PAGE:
To Fly, To Shoot, Perchance to Dream

We have a “No Fly” list in this country. It is supposed to keep people who are terrorist threats from boarding airplanes where their shoe or underwear bombs could do great damage. This is generally a good thing, but the no fly list has a couple of problems. The problems have been reported regularly for a long time, most recently in the 12/8/15 New York Times (Push for Gun Curbs Tied to No-Fly List Puts Republicans on the Spot, Alan Rappeport, NYT 12/7/15).. The problems are both pretty egregious and should have been fixed years (possibly decades) ago:

  1. According to some estimates, of the 700,000 or so people on the list, more than half don’t belong there.
  2. Once on the list, whether you belong there or not, there seems to be no way to get off.

This is apparently an easy list to get on. Elizabeth Pipkin, a California trial lawyer, says “there is really no criteria for these lists. The government can put anyone on it for any reason.” (Op cit.) She spent nine years in litigation getting one client off the list. In the government’s defense, the client has one of those funny-sounding, non-American names, which was probably enough to get her on the list in the first place.

That the problem is of long standing is evidenced by the fact that Ted Kennedy was once one the list. He got off the list, but it wasn’t easy for him either.

That this problem exists and has gone unaddressed for more than 20 years speaks volumes about the effectiveness (and value) of the Congress, a body in our government that has within its power the ability to fix such problems. The situation is ridiculous and should have been fixed in the previous millennium. But wait, there is more.

In the past few days, several, including the President, have proposed that one response to the shootings in San Bernardino should be to prevent people on the no-fly list from purchasing weapons. This seems like a no brainer, especially given GAO’s report that between 2004 and 2014, 2000 people on the list did buy weapons. Who could argue that people on the terrorist watch list should be able to buy weapons? Quite a few, apparently, several of them running for president.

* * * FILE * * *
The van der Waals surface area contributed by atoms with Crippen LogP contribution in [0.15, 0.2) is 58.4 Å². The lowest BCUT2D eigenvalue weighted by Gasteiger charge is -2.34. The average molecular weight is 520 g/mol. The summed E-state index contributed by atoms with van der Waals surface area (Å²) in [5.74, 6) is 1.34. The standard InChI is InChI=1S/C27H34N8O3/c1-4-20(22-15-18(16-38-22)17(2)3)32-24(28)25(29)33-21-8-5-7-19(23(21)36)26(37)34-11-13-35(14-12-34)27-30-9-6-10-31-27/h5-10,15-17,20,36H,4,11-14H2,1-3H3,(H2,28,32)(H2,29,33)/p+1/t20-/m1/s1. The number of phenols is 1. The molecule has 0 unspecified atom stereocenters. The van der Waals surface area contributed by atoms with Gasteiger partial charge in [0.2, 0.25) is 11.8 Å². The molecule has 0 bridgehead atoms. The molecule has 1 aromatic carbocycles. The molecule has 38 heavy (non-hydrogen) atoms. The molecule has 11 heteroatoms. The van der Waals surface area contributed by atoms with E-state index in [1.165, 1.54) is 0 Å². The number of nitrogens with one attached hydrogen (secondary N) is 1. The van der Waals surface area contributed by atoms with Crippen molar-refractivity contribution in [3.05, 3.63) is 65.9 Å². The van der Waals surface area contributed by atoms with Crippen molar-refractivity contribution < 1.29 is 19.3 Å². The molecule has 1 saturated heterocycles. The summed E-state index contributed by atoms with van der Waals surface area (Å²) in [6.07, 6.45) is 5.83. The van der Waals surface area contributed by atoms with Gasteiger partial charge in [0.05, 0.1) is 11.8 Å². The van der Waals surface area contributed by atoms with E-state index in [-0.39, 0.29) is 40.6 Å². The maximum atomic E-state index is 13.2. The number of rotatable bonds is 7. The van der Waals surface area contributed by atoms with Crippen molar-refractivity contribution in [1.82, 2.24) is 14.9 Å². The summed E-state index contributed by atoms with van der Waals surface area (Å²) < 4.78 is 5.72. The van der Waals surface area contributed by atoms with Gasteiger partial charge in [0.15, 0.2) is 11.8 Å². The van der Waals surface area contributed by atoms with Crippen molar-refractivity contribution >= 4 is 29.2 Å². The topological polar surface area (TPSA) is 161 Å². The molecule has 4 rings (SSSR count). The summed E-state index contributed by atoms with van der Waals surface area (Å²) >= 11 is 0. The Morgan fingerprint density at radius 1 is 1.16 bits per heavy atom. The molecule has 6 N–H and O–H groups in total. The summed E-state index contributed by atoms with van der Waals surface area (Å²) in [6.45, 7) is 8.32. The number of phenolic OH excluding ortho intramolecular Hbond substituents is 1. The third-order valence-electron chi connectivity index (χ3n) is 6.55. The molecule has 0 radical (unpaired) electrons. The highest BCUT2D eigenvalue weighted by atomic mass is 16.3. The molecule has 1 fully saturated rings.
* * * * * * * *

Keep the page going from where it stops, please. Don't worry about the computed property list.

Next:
There seem to be three main arguments, all of them specious.

  1. Marco—oops, sorry; respect—Senator Marco argues that more than half of the people on the no-fly list do not belong there. They are just ordinary citizens (many of them Muslim) going about their business, and we shouldn’t impinge on their rights by not allowing them to buy guns. News flash Senator: not being able to fly impinges on their rights, too. This is, indeed, a big problem. Get off your ass and fix it.
  2. The no-fly list is just a part of the terrorist watch list (more than a million people on that list), so making this change would not come close to solving the whole problem. That is true, but not relevant. If you have a gas leak in your house, you don’t refuse to fix it because the repair won’t also fix the leak in your roof. No change to gun ownership rules will fix all problems associated with guns. But, almost any change would demonstrate some willingness to address gun issues, and that would be a step forward. Congress, show a little bit of courage. Get off your ass and fix something.
  3. “Guns aren’t the problem. People are the problem.” Or, “mental illness is the problem.” Guns by themselves aren’t a problem. They can be useful. They can be fun. They can increase your sense of security (although for most gun owners, it is doubtful that they get more than a false sense of security—look at all they did for Reeva Steenkamp). But, 12-step attendees are taught that anything that causes problems, is a problem. Congress show a little bit of courage. Mentally ill people using guns is certainly a problem. I’ll bet there are things we could do to address that problem. The Congress would be the body that could address that. Get off your ass and do something.

We have averaged more than one mass shooting per day this year according to some reports shootingtracker.com reports 353 so far this year. Mother Jones puts the number at 4, so there is some controversy over how to count these things. What other country in the world even has something like shootintracker.com? None. They wouldn’t have anything to do. Even if the number is 4, that’s a problem (and it doesn’t include the number of individual shootings per year, which is also a problem).

I haven’t heard anyone yet argue that a mass shooting every day is perfectly normal, and no problem at all, but I’m expecting it soon.

 

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